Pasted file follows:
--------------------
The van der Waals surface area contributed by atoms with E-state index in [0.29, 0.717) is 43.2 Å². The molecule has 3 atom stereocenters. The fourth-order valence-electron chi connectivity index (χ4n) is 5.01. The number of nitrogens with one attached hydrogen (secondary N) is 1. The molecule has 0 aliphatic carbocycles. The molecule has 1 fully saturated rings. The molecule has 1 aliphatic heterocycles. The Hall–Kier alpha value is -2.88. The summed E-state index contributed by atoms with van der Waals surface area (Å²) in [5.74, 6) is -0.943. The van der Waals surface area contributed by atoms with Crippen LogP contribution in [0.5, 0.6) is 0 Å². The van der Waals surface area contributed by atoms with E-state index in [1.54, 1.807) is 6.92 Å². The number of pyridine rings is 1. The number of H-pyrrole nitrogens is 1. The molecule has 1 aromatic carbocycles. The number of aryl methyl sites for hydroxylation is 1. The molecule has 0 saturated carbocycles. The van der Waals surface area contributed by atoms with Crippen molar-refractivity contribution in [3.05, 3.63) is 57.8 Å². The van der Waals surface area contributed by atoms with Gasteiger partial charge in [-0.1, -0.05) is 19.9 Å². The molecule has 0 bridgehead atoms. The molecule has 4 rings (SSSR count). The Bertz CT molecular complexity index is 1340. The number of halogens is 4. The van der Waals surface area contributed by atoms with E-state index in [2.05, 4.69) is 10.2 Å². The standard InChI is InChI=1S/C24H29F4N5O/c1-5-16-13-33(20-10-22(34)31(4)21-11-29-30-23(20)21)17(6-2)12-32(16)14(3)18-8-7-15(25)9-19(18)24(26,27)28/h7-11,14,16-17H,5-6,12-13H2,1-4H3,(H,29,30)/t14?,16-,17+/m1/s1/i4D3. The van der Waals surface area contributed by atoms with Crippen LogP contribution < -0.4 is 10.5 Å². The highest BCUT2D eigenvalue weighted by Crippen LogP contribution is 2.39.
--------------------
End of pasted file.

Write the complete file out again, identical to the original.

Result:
The van der Waals surface area contributed by atoms with E-state index in [0.29, 0.717) is 43.2 Å². The molecule has 3 atom stereocenters. The fourth-order valence-electron chi connectivity index (χ4n) is 5.01. The number of nitrogens with one attached hydrogen (secondary N) is 1. The molecule has 0 aliphatic carbocycles. The molecule has 1 fully saturated rings. The molecule has 1 aliphatic heterocycles. The Hall–Kier alpha value is -2.88. The summed E-state index contributed by atoms with van der Waals surface area (Å²) in [5.74, 6) is -0.943. The van der Waals surface area contributed by atoms with Crippen LogP contribution in [0.5, 0.6) is 0 Å². The van der Waals surface area contributed by atoms with E-state index in [1.54, 1.807) is 6.92 Å². The number of pyridine rings is 1. The number of H-pyrrole nitrogens is 1. The molecule has 1 aromatic carbocycles. The number of aryl methyl sites for hydroxylation is 1. The molecule has 0 saturated carbocycles. The van der Waals surface area contributed by atoms with Crippen molar-refractivity contribution in [3.05, 3.63) is 57.8 Å². The van der Waals surface area contributed by atoms with Gasteiger partial charge in [-0.1, -0.05) is 19.9 Å². The molecule has 0 bridgehead atoms. The molecule has 4 rings (SSSR count). The Bertz CT molecular complexity index is 1340. The number of halogens is 4. The van der Waals surface area contributed by atoms with E-state index in [2.05, 4.69) is 10.2 Å². The standard InChI is InChI=1S/C24H29F4N5O/c1-5-16-13-33(20-10-22(34)31(4)21-11-29-30-23(20)21)17(6-2)12-32(16)14(3)18-8-7-15(25)9-19(18)24(26,27)28/h7-11,14,16-17H,5-6,12-13H2,1-4H3,(H,29,30)/t14?,16-,17+/m1/s1/i4D3. The van der Waals surface area contributed by atoms with Crippen LogP contribution < -0.4 is 10.5 Å². The highest BCUT2D eigenvalue weighted by Crippen LogP contribution is 2.39.